Before 1930, US 40 was largely unpaved outside Salt Lake City. This was paved at a fairly rapid pace in the early to mid 1930s. This also applies to the then US 530 and US 30 to the border with Wyoming. Until after World War II, US 40 was Utah’s only through-paved east-west connection.

Before the construction of I-80, short sections of US 40 west and east of Salt Lake City had already been widened to 4 lanes, west to Great Salt Lake and east through Parleys Canyon to Park City.

Construction of I-80

Construction on I-80 began shortly after the creation of the Interstate Highway system in 1956. The first section of I-80 to appear on official maps was an eight-mile section in a military area west of the Great Salt Lake in 1960. This was a doubling of existing US 40, as much of I-80 was constructed west of Salt Lake City. In 1961, a second section opened in remote area not far from the Wyoming border.

Construction on I-80 progressed through the first half of the 1960s, primarily on the plateau east of Salt Lake City to the Wyoming border. Also, the existing four-lane US 40 through Parleys Canyon from Salt Lake City to Park City was reconstructed to I-80. This part appeared on the maps as I-80 from 1971. In 1967, the first section opened in Salt Lake City, from I-15 to the base of Parleys Canyon.

The biggest opening came about 1970, when a 63-kilometer stretch of I-70 through the Bonneville Salt Flats between Wendover and Knolls was opened. A year later, much of the remainder of I-70 opened through the Great Salt Lake Desert, leaving one missing section south of the Great Salt Lake, in the Tooele region, which opened in 1972. East of Salt Lake City were two short missing links, between Parleys Canyon and Park City, opened about 1975, and between Emory and Castle Rock, opened about 1978.

For a long time there was a missing link in western Salt Lake City. This section was originally constructed as four-lane US 40, when it was scrapped in this area, the road was temporarily renumbered State Highway 186. This section was finally opened on August 22, 1986, making this also the very last section of Interstate 80 to be open throughout the country.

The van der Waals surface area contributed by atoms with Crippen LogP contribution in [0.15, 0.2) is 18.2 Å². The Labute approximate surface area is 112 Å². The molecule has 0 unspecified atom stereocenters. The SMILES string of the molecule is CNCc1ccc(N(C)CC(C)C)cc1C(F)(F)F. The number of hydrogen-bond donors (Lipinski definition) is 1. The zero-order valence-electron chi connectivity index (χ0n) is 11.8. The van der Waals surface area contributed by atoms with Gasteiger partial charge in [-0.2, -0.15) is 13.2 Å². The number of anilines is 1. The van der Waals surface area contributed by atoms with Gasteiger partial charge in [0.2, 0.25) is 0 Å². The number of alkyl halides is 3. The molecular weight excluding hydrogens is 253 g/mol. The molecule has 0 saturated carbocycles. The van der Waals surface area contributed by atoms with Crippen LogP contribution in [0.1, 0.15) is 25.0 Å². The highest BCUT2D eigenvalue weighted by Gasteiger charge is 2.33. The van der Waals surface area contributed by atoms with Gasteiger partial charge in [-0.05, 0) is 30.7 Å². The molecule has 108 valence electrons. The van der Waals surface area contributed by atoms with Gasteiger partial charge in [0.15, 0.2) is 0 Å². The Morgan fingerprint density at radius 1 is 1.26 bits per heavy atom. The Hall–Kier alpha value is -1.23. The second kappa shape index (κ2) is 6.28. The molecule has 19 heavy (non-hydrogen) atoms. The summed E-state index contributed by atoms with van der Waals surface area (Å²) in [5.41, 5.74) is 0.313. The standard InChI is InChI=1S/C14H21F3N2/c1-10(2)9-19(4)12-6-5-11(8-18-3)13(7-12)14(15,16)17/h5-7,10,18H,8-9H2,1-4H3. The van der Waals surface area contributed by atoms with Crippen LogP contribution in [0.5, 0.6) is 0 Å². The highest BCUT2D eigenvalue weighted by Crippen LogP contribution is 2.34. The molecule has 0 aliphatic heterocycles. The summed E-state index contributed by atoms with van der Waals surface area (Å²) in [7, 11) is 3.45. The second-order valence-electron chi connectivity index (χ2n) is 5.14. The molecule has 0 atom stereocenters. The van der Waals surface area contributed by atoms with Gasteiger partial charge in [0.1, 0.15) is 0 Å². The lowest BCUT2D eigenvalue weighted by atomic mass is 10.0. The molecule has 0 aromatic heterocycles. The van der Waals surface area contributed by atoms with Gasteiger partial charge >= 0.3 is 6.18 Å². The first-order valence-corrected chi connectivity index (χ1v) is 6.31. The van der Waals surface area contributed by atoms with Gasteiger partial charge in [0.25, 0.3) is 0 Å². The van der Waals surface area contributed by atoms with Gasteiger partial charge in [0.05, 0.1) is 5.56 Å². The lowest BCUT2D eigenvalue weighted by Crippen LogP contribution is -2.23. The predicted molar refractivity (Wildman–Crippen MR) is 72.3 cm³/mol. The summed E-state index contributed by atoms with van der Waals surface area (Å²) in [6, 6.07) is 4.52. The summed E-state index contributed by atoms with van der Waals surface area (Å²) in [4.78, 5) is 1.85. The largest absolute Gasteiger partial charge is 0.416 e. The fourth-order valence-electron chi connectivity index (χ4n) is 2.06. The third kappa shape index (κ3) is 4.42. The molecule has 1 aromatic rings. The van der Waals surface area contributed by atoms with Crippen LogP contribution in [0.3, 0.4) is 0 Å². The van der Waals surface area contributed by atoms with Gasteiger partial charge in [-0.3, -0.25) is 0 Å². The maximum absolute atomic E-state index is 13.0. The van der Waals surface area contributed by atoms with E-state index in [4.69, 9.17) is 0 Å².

Opening history

van nasty length datum
Exit 62 Military Area Lakeside Exit 70 Delle 13 km 00-00-1960
Exit 185 Castle Rock Exit 187 Fawcett 3 km 00-00-1961
Exit 187 Fawcett Exit 191 Wahsatch 6 km 00-00-1962
Exit 56 Aragonite Road Exit 62 Military Area Lakeside 10 km 00-00-1962
Exit 146 US 40 Exit 155 Wanship 14 km 00-00-1963
Exit 155 Wanship Exit 162 Coalville 11 km 00-00-1965
Exit 191 Wahsatch Exit 196 Wyoming state line 8 km 00-00-1965
Exit 99 Lake Point Exit 104 Great 8 km 00-00-1967
Exit 168 I-84 Exit xx Echo Canyon 8 km 00-00-1967
Exit 122 I-15 (south) Exit 128 Lincoln Highway 10 km 00-00-1967
Exit xx Echo Canyon Exit 178 Emory 8 km 00-00-1968
Exit 119 Redwood Road Exit 120 I-15 (north) 2 km 00-00-1969
Exit 2 Wendover Exit 41 Knolls 63 km 00-00-1970
Exit 162 Coalville Exit 168 I-84 10 km 00-00-1970
Exit 41 Knolls Exit 56 Aragonite Road 24 km 00-00-1971
Exit 128 Lincoln Highway Exit 134 State Highway 65 10 km 00-00-1971
Exit 145 Kimball Junction Exit 146 US 40 2 km 00-00-1971
Exit 70 Delle Exit 77 Rowley Junction 11 km 00-00-1971
Exit 77 Rowley Junction Exit 99 Lake Point 35 km 00-00-1972
Exit 134 State Highway 65 Exit 145 Kimball Junction 18 km 00-00-1975?
Exit 178 Emory Exit 185 Castle Rock 13 km 00-00-1978?
Exit 0 Nevada state line Exit 2 Wendover 3 km 00-00-1980
Exit 104 Great Exit 114 5600 West 11 km 00-00-1982?
Exit 114 5600 West Exit 118 Redwood Road 7 km 22-08-1986

Later adjustments

In anticipation of the 2002 Olympic Games held in Salt Lake City, I-15/80 along downtown has been completely reconstructed. Both interchanges with I-80 have been completely redeveloped and a brand new interchange with State Route 201 has been constructed. A 4×4 lane parallel structure has also been constructed between the southern interchange with I-80 and Downtown Salt Lake City. During the work in the 1990s, only 2×2 lanes were temporarily available, a huge difference from the situation after the completion of the project.

Between 2007 and 2009, a 2.5-mile section between I-15 and South 1300E was widened from 2×3 to 2×4 lanes.

Traffic intensities

Every day, 7,000 vehicles cross the Nevada border and 7,300 vehicles drive through the Bonneville Salt Flats. Only just before Salt Lake City are more than 10,000 vehicles driving, so the transition from a quiet highway to a busy city road is quite big. 51,000 vehicles drove past Salt Lake City International Airport, rising to 59,000 vehicles west of I-215 and 58,000 vehicles west of I-15. The double-numbered I-15 along Downtown Salt Lake City is the busiest with 230,500 vehicles per day.

There were 119,000 vehicles east of I-15, dropping slightly to 83,000 vehicles west of I-215. 47,000 vehicles passed through Parley’s Canyon, descending to 14,500 vehicles east of US 40 at Park City. There were 14,000 vehicles east of I-84 at Echo, as well as at the Wyoming border.

Interstate 80 in Utah

Interstate 80 in Utah
Rate this post

You may also like...